John Tilley

On "Ace" designations and decorations

Interviewer: John, you, like too many heros of WWII, are two damn modest! I noticed the casual mention of being a "Senior Flight Commander" and only one of three authorized to lead combat missions – at 21! I can also count. Doesn't five confirmed kills qualify as an "Ace?" What about decorations? The story isn't complete without that information.

About the "Ace" and "hero" BS. In the history of U.S. Military Aviation (all wars to date) 1447 pilots have officially qualified as "Aces." And, yes, I'm one of them. I'm proud of that but don't believe in "bragging" about it. There's too damn much luck involved. Let's say pilot "A" shoots down four very tough and very good enemy fighters. Pilot "B" finds a bunch of "wheels down and welded" dive bombers, transports, or even trainers and shoots down a half dozen. After the war, no one knows pilot "A" from Joe Sixpack, but "B" is listed in all the history books as an "Ace." Big Deal!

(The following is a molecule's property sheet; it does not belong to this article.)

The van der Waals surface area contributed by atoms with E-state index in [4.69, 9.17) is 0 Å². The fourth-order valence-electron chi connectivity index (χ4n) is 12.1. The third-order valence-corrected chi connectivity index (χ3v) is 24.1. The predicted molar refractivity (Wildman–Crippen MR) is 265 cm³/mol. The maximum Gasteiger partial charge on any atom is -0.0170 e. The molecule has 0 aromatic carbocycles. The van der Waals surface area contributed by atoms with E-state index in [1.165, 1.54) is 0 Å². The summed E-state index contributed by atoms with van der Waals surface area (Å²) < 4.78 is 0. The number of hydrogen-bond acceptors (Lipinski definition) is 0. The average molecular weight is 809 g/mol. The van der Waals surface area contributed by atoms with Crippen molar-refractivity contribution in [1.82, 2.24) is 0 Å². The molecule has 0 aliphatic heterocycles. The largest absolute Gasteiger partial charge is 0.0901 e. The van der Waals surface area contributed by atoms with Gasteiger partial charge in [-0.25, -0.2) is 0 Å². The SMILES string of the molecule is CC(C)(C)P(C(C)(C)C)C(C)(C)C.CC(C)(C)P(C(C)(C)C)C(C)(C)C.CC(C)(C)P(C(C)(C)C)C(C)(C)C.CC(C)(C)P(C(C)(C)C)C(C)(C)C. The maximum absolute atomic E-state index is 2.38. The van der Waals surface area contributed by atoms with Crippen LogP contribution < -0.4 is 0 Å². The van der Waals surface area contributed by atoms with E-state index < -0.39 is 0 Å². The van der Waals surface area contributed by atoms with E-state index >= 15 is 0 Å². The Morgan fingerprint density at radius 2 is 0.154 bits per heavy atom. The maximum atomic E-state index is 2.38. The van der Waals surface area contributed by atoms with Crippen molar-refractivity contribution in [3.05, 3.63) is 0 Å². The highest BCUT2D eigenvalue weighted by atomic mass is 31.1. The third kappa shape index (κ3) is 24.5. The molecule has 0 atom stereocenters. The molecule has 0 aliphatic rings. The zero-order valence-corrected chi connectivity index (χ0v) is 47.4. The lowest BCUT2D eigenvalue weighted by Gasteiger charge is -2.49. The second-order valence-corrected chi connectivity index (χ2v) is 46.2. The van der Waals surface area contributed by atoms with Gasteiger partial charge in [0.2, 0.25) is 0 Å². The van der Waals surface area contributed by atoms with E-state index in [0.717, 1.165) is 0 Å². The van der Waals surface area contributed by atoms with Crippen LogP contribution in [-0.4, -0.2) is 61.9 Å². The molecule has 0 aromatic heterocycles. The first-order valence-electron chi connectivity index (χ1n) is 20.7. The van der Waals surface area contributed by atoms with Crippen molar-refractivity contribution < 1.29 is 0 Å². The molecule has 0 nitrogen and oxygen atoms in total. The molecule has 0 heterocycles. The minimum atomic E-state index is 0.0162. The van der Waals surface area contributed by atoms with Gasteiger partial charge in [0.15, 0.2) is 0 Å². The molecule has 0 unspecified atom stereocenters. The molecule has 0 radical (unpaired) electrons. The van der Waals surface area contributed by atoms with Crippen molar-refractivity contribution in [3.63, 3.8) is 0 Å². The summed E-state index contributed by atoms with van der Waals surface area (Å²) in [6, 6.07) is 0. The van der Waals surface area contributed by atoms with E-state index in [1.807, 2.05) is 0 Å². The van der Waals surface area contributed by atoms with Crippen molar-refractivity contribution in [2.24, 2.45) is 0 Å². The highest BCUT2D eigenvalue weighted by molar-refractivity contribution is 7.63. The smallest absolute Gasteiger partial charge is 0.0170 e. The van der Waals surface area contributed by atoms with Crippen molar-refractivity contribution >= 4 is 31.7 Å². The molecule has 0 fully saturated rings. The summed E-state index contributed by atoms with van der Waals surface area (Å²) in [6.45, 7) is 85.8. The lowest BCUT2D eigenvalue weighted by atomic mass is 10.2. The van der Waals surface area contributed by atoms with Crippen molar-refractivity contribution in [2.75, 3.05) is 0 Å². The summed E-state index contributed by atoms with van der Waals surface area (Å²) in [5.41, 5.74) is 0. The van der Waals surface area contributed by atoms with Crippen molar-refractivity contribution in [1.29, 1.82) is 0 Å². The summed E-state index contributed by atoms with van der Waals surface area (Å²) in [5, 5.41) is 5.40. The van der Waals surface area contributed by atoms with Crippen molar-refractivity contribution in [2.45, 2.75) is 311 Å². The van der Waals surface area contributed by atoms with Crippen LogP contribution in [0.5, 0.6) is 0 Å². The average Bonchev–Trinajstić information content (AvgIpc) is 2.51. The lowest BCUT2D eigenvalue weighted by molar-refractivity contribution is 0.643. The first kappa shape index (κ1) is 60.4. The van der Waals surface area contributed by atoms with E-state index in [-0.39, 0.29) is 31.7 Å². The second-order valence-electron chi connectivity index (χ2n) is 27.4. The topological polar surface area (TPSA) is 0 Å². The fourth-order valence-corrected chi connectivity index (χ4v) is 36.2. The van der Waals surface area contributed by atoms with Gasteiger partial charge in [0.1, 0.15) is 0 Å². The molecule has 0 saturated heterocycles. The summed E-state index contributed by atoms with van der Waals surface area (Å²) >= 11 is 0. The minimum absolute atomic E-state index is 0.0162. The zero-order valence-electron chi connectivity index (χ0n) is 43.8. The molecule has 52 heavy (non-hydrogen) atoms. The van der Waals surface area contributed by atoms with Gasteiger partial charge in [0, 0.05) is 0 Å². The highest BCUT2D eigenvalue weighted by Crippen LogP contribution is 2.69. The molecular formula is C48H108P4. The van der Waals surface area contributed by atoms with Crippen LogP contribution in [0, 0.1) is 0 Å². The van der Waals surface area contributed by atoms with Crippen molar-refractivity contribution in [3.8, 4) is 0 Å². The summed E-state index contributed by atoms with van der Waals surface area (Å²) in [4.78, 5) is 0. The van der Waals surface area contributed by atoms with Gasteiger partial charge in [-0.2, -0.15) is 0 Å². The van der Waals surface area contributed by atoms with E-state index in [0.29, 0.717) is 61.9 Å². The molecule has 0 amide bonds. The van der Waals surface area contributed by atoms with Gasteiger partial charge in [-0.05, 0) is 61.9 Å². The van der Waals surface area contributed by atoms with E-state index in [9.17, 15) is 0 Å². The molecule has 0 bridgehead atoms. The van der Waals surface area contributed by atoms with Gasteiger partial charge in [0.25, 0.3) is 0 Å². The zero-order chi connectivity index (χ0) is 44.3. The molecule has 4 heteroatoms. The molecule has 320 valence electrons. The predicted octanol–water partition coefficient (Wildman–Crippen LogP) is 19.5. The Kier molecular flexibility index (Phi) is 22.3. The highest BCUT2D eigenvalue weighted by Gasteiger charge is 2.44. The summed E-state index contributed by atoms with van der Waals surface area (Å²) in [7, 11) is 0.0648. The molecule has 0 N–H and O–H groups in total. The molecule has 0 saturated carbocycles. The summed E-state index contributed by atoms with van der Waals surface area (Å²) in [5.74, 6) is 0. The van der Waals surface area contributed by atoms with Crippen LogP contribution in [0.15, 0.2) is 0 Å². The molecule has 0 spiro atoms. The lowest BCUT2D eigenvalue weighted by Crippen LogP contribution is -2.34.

And why should someone be called a "hero" for doing a good job at something he was trained and paid to do – and enjoys doing? As some Korean War ace was reported to have remarked: "No man should be paid money for having this much fun." My Group Commanding Officer, Charles McDonald (27 kills) once said "flying fighters in the war is the greatest game in the world played for the highest stakes imaginable." That it is!

Now, about decorations. Ever since I learned that Lyndon B. Johnson was given the Silver Star for flying as a Congressman "observer" in the back of a bomber on one reconnaissance mission with no shots fired in anger, I haven't had much respect for military decorations short of the Congressional Medal of Honor.

John Tilley

John and Kate 

  John & Kate Tilley at 475th Fighter Group Reunion, Gatlinburg, TN, August, 1994

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